From the cliff the descent to the chapel is by fifty-two steps, although legend tells us that the number of steps cannot be accurately recorded and are never the same going down as coming back up again.
|Picturesque little hermits' chapel - near Bosherton, Pembrokeshire|
Legend says that pirates from either Lundy Island or Ireland tried to capture St Govan and that the fissure in the rock at St Govan's Chapel opened miraculously so he could hide there, closed over him, then opened miraculously for a second time once the pirates had left.
|Small cave within the chapel depicted above, click to enlarge.|
In gratitude St Govan remained in the area for the rest of his life and lived within a small cave in the cliff, until he died in 586. The present chapel of limestone was built over the cave and inside there are a few little steps that lead up to a small cell, which bears rib like markings. Legend says they are the imprints of St Govan's body as he lay hidden in the fissure of the rock.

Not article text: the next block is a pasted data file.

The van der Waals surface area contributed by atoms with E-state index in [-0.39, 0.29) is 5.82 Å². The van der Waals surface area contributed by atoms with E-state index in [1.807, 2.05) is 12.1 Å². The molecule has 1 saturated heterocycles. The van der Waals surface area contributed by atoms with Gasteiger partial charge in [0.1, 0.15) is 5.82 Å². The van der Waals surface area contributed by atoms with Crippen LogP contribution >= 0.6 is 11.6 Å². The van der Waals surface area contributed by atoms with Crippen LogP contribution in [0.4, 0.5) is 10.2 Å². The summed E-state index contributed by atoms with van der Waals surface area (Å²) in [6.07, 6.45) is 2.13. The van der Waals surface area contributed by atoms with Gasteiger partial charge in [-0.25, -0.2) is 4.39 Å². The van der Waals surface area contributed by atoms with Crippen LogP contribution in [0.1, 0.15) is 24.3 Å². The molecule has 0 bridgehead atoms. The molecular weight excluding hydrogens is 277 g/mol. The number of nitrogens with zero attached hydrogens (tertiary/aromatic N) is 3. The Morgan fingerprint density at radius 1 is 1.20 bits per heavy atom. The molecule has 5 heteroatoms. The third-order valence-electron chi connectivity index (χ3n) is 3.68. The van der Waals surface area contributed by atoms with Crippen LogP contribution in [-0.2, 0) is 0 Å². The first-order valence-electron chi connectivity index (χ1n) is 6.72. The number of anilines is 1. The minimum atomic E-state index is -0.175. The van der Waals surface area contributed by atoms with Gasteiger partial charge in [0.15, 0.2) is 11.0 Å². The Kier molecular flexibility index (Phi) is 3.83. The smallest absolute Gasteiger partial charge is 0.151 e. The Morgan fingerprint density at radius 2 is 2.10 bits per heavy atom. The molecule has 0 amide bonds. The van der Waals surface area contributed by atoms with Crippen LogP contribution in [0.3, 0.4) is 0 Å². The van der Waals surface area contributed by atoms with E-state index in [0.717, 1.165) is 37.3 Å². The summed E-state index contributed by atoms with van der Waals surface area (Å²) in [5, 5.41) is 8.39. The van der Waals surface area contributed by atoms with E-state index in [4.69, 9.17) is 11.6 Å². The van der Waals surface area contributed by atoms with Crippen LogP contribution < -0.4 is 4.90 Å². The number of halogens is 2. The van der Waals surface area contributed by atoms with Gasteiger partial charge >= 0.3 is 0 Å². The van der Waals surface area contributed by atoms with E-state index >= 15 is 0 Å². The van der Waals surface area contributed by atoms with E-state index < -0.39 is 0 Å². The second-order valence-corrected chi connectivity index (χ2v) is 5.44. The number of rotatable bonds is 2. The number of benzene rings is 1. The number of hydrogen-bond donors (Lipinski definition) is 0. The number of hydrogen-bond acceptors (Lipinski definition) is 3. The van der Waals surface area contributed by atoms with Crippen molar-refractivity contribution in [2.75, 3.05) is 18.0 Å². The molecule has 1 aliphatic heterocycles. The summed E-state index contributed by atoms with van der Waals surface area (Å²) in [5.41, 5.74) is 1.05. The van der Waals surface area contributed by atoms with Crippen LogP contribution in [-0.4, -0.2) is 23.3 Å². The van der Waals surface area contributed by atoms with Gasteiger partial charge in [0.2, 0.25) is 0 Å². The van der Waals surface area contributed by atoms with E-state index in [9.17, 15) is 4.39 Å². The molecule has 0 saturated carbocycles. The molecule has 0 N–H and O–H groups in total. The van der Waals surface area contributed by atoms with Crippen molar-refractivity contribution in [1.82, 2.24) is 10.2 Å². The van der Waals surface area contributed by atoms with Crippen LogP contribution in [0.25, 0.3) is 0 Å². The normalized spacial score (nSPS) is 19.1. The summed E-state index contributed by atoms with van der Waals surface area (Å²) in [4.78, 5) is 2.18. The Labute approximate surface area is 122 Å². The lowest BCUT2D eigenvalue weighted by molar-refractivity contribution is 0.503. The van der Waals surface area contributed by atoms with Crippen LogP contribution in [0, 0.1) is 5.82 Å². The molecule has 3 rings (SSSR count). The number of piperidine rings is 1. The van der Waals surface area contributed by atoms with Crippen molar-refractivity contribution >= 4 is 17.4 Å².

St Govan was thought to have taken water from two nearby springs. Both are now dry; one was where the medieval chapel now stands, the other, which was lower down the cliff, later became a holy well.
Another legend I found interesting states that King Arthur's knight Sir Gawain lies buried beneath the stone altar of the chapel.
|Looking back towards St Govan's Chapel, now entirely hidden in the rock.|
Go there if you get chance, it's really rather worth it.